Hack brings Russian subscription TV service ‘UnliMovie.tv’ to Apple TV, no jailbreak required

Russian blog iGuides.ru points us to a new hack for Apple TV users that brings Russian subscription TV & movie service Unlimovie.tv to the device with no jailbreak required. The service, which is currently in beta, requires users to manually change the DNS on their device (easily accessible from within Settings) in order to access its digital TV service directly through Apple’s own Trailers app.

It isn’t the first hack of its kind: Just a couple weeks back, one of our favorite media servers, Plex, arrived on Apple TV without a jailbreak through what appeared to be a similar hack of the stock Trailers app.

The Unlimovie.tv service is currently in beta, allowing users to access a number of Russian digital TV channels for free, but the creators plan to officially launch the service in September through its paid subscriptions. That is, of course, if Apple doesn’t put an end to it in the meantime. Read more

Developer gets iOS 6 Maps with Flyovers and turn-by-turn running on iPhone 4

With the introduction of iOS 6 this fall, many iOS users will be left out on some of the new operating system’s flagship features. We already covered Apple’s official list of compatibility for iOS 6 features, and by far one of the most disappointing for iPhone 4 users was the news that they would not have access to the Flyover and turn-by-turn navigation features in Apple’s new in-house Maps app. Today, we have news from Russian website iGuides (via SlashGear) that iOS developer Anton Titkov found a way to get Apple’s new 3D maps up and running on the iPhone 4:

After yesterday’s release of jailbreak iOS 6 developer, well known to all users iGuides Anton Titkov (iTony) decided to dig a little bit in the new firmware, and became the first man in the world, who managed to get working 3D card on the iPhone 4. New tweak from Anton Titkova called 3DEnabler , and at the moment we can confidently say that it adds support for 3D cards on the “old” devices, but it is possible that the “unavailable” Turn-by-turn navigation will be defeated by our talented developer.

iGuides offers instructions for the hack on its website, while another video of 3DEnabler running on iPhone 4 is below:
Read more

Developer hacks his Samsung Series 7 to run OS X Lion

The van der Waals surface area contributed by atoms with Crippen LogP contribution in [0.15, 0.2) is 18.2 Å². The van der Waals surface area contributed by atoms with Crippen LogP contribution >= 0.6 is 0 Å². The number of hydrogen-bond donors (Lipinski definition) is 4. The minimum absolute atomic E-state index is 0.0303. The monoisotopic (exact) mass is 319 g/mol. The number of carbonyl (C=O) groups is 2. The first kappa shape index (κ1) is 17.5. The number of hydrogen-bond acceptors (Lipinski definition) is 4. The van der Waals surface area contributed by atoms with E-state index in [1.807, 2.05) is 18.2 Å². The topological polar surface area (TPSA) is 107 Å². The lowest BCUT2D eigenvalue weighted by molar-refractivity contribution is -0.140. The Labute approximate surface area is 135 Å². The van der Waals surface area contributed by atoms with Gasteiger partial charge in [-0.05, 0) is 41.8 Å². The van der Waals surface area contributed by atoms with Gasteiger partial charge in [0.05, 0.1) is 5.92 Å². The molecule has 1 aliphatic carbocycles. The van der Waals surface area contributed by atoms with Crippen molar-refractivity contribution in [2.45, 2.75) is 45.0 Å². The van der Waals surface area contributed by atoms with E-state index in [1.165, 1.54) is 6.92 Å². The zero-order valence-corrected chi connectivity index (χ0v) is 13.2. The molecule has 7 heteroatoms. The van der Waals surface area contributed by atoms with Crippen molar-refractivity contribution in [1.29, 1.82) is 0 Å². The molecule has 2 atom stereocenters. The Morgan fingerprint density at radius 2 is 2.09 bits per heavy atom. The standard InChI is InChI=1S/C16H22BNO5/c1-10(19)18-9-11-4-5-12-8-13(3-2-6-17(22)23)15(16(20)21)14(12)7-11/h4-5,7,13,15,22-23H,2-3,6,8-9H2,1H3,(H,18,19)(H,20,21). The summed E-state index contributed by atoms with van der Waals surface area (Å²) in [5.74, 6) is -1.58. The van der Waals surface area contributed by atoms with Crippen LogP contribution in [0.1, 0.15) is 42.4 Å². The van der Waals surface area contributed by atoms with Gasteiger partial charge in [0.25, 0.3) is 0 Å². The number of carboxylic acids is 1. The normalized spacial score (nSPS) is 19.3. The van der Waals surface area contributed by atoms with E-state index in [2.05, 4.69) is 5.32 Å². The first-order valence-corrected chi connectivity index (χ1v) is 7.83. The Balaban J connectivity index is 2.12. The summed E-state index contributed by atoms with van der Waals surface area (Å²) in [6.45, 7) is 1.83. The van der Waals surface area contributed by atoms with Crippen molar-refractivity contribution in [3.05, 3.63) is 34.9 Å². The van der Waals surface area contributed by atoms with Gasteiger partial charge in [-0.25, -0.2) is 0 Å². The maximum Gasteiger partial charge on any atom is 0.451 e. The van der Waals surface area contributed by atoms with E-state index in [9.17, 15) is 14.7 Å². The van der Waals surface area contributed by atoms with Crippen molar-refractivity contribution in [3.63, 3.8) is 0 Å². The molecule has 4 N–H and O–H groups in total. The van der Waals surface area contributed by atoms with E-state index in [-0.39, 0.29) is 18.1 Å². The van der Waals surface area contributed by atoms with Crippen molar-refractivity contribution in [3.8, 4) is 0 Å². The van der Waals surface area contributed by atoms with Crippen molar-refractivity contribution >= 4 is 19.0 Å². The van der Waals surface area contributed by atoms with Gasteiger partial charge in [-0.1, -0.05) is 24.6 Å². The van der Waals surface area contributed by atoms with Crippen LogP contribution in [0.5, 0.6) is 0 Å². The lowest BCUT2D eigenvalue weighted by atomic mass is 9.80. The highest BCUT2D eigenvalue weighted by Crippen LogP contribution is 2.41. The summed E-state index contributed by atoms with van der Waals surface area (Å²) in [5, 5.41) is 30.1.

Samsung’s Series 7, originally intended for Windows 7, has been hacked to run a Hackintosh version of OS X Lion, a user on the tonymacx86 forums highlighted today. Awkward, considering the whole Samsung vs Apple fight. As you can see in the video above, the version of Lion runs relatively smoothly, but the big issue is an external monitor is needed to display the video. The user highlights the tools needed:

8GB USB KEY, mini-HDMI to HDMI cable/adapter, USB Keyboard and mouse. After you make a UniBeast USB key you have some space still left on it so I made a folder and downloaded MultiBeast 4.1.0: Lion Edition.

If you’ve got a Series 7 laying around and are tired of the bleh Windows, you should definitely try this hack out (if you’ve got the technical know-how). With specs close to the MacBook Air — an 11.6-inch display, 64GB SSD, and i5 processor — this device seems pretty perfect to run full on OS X in a mobile setting. It also gives you a little more horsepower than an iPad 2, though that’s like comparing Apples and Oranges.

For all of the technical details, hit up the tonymacx86 forums. We’ve already shared our thoughts on the Hackintosh community, and we’re certainly proponents of what they’re doing. We’re going to keep an eye out as this project gets more bug fixes, specifically the screen issue. Luckily, the developer says he is committed to working on this project.

New iOS security exploit lets apps read users’ information by executing unsigned code

Security expert Charlie Miller has found a flaw in code signing on iOS devices (via Forbes) that allows developers to sneak malware apps onto the App Store without Apple’s detection. The malware can then be used to read user’s contacts, make the phone vibrate or sound a ringtone, steal user’s photos, and more whenever the developer chooses. Sketchy!

To shed more light on the exploit Miller is giving a talk at the SysCan conference in Taiwan next week, but he does a good job in showing it off in the video above. Miller isn’t a novice to iOS and Mac security by any means. In 2008 Miller broke into the MacBook Air in two minutes through Safari and more.

Users would definitely be taken by surprise, seeing as we’re all pretty comfortable with how secure Apple keeps the App Store with the company’s review process. Sadly, it looks like any app could be used to harm users. For now, we suggest you keep away from lesser-known apps and developers until Apple issues a fix for the exploit.

Miller’s app has been both removed from the App Store and his developer account has been closed. At any rate, this was definitely a nice find.